G. M. Berndt, R. Steinacher (éd.), Arianism: Roman Heresy and Barbarian Creed, Farnham, 2014.
Éditeur : Ashgate
ISBN : 978-1-4094-4659-0
This is the first volume to attempt a comprehensive overview of the evolution of the 'Arian' churches in the Roman world of Late Antiquity and their political importance in the late Roman kingdoms of the 5th-6th centuries, ruled by barbarian warrior elites. Bringing together researchers from the disciplines of theology, history and archaeology, and providing an extensive bibliography, it constitutes a breakthrough in a field largely neglected in historical studies.
A polemical term coined by the Orthodox Church (the side that prevailed in the Trinitarian disputes of the 4th century C.E.) for its opponents in theology as well as in ecclesiastical politics, Arianism has often been seen as too complicated to understand outside the group of theological specialists dealing with it and has therefore sometimes been ignored in historical studies. The studies here offer an introduction to the subject, grounded in the historical context, then examine the adoption of Arian Christianity among the Gothic contingents of the Roman army, and its subsequent diffusion in the barbarian kingdoms of the late Roman world.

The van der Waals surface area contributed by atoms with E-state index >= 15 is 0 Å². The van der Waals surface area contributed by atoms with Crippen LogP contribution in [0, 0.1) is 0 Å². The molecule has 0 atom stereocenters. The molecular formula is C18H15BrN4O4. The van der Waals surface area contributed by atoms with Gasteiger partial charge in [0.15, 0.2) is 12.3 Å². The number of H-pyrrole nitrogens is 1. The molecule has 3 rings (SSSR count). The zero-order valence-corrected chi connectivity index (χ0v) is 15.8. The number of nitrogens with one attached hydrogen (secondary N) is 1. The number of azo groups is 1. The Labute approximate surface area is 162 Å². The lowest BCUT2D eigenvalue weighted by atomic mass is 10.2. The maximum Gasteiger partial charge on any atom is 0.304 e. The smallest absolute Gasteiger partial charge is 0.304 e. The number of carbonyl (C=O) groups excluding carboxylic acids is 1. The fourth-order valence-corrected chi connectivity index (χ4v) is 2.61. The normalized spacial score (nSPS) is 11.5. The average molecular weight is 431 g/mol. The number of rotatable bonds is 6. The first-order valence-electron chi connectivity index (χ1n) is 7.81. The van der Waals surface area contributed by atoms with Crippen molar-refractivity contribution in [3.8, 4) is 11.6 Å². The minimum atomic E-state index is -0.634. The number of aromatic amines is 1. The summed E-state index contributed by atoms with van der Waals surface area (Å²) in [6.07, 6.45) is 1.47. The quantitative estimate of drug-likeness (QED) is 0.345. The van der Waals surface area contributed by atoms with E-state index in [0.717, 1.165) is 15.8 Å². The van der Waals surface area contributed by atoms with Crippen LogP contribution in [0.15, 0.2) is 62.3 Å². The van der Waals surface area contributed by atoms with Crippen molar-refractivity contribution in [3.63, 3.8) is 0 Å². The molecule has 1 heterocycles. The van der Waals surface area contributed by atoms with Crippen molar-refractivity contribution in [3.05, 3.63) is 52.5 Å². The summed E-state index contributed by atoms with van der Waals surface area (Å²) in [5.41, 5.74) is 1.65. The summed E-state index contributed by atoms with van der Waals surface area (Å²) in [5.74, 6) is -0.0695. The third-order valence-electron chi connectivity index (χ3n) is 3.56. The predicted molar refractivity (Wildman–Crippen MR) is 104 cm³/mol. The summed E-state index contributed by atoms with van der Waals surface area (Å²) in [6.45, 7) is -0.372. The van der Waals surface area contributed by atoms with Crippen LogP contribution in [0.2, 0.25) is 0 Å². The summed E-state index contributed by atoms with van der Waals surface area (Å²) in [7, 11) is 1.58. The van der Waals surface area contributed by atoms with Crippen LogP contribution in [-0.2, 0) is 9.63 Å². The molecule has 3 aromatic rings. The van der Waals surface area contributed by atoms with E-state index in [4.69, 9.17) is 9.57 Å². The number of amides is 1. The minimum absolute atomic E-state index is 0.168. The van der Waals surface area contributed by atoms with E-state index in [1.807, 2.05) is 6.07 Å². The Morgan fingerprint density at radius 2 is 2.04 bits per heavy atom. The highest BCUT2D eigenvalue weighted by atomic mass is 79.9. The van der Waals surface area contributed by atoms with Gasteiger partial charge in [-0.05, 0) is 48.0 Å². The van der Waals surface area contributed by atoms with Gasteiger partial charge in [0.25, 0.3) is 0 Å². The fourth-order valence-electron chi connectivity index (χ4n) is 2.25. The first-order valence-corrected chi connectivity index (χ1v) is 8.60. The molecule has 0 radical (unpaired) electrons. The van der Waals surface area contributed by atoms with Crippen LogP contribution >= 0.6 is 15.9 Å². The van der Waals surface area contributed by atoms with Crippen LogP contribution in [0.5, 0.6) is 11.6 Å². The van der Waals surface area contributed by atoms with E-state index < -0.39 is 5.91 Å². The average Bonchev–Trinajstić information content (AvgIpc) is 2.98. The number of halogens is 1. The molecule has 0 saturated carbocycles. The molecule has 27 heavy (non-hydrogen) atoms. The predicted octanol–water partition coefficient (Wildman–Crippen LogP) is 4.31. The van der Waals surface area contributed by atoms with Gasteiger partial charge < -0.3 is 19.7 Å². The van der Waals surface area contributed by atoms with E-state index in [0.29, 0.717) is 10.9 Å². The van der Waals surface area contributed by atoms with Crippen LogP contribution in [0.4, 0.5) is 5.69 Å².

Contents: Preface; Introduction: framing the historical and theological problems, Hanns Christof Brennecke; Ulfila und der sogenannte gotische Arianismus, Knut Schäferdiek ; Ulfila and the so-called ‘Gothic' Arianism - English summary, Knut Schäferdiek ; Was Ulfila really a homoian?, Sara Parvis; Sabas: ‘orthodox' or ‘Arian'?, Paul Parvis; The Homoians, Uta Heil; Deconstruction of the so-called Germanic Arianism, Hanns Christof Brennecke; Vulfila pontifex ipseque primas Gothorum minorum, sed non apostolus eorum. Vulfila, bishop and secular leader of his people but not their apostle, Herwig Wolfram; Barbarian ‘Arian' clergy, church organization, and church practices, Ralph W. Mathisen; Germanic language and Germanic Homoianism, Brendan Wolfe; The non-archaeology of Arianism - what comparing cases in Carthage, Haïdra and Ravenna can tell us about ‘Arian' churches, Ralf Bockmann; The ecclesia legis Gothorum and the role of ‘Arianism' in Ostrogothic Italy, Guido M. Berndt and Roland Steinacher; Arrianorum abolevit heresem: the Lombards and the ghost of Arianism, Piero Majocchi; Arianism in Africa, Robin Whelan; Arianism and ethnic identity in 6th century Visigothic Spain, Manuel Koch; The Homoians in Gaul, Uta Heil; Britain: approaching controversy on the western fringes of the Roman Empire, Meritxell Pérez Martínez; Conclusion: the elusive nature of an orthodox heresy, Yitzhak Hen; Bibliography; Index.
Source : Ashgate
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